Even tires are smart now — and cars can fly

Even tires are smart now — and cars can fly

The Geneva Motor Show is where imaginative prototypes and new tech gets highlighted.
The Geneva Motor Show is where imaginative prototypes and new tech gets highlighted.

Image: Robert Hradil/Getty Images

The Geneva Motor Show is a lot to behold with futuristic car tech oozing from seemingly every corner. This year, we’ve got the usual advancements in electric vehicles and speedy sports cars, but also the debut of smart tires and headlights and even flying cars.

Flying car

Yes, the Dutch company PAL-V revealed its flying car, the PAL-V Liberty Tuesday. The two-seater vehicle is still in the research stage, with a final testing before production to take place after the Switzerland auto show. The company anticipates take-off in 2019. It had a few of the flying vehicles on hand to show off.

Smart tires

Italian tire company Pirelli introduced its smart tires that connect to, yup, the internet. Information gathered from sensors in the tires is sent to the car and your phone app so you can know tire pressure, temperature, and tread depth. The tires are so smart that the information collected can trigger a stability control system that can stop you from skidding.

For electric cars the data could help drivers know even more precisely how many miles are left before a recharge is needed.

The sensors also notify you about tire rotations and replacements. The smart tire system will be available by the end of the year.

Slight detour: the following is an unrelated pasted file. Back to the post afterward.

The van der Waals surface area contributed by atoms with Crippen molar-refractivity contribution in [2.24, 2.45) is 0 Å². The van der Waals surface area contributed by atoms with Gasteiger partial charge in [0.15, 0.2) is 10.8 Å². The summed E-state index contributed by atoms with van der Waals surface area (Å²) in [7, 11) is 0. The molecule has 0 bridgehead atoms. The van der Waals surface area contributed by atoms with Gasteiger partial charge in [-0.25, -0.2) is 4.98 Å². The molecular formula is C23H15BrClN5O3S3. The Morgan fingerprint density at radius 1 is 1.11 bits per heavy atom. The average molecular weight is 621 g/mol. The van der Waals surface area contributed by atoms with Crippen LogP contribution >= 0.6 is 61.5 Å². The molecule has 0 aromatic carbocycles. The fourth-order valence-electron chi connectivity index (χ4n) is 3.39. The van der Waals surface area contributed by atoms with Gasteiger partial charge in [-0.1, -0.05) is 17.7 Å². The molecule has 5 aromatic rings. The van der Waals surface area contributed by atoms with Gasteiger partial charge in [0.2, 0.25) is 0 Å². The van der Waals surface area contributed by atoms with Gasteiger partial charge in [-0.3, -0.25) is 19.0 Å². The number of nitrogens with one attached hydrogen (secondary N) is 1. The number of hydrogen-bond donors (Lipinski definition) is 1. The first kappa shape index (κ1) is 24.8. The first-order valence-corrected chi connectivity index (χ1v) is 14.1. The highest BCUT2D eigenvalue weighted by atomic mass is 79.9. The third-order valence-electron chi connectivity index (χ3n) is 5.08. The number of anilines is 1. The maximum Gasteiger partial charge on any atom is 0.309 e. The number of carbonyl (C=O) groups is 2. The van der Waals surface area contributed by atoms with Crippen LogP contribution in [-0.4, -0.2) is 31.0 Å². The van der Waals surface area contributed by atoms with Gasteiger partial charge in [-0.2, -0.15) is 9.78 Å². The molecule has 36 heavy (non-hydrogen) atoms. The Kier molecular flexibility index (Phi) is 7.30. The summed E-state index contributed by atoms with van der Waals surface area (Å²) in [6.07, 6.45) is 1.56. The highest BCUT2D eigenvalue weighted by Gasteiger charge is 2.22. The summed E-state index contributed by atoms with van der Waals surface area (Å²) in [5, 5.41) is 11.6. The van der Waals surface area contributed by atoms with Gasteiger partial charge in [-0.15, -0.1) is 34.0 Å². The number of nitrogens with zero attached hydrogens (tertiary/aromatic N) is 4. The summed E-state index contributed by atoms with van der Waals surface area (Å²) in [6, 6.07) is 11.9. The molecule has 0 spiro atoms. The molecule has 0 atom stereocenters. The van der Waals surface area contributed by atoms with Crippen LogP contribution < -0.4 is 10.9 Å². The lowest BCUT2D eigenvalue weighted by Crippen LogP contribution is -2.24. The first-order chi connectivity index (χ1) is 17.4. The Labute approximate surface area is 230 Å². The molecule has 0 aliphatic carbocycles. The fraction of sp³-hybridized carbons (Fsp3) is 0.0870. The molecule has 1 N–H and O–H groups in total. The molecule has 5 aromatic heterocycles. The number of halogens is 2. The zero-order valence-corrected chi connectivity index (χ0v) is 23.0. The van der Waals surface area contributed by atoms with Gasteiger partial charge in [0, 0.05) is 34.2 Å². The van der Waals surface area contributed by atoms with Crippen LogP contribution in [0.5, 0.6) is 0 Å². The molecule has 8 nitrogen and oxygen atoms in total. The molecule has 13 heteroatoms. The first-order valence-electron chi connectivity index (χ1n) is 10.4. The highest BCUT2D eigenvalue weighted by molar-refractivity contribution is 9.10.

How the smart tires work.

How the smart tires work.

Smart headlights

The innovation keeps going. Mercedes-Benz turned on its brights with its smart headlights, Digital Light. At the car show Tuesday, the headlights were premiered on the new Mercedes-Maybach S-Class. The two-million pixel lamps use sensors to determine how bright to make the headlights. 

Mercedes' Digital Light projects images.

Mercedes’ Digital Light projects images.

These hi-def lamps don’t just light up the road, they can supposedly project images based on motion. If it detects a person, for example, an arrow will beam towards them. The lights can also project zebra crossings for pedestrians to safely cross. If you swerve off the road, a projected lane marking can help you line back up. In icy conditions, the headlights are supposed to project a snowflake. 

The car show continues and officially opens to the public later this week, so buckle up for even more coming out of Geneva.

from Mashable! http://on.mash.to/2oYZF2W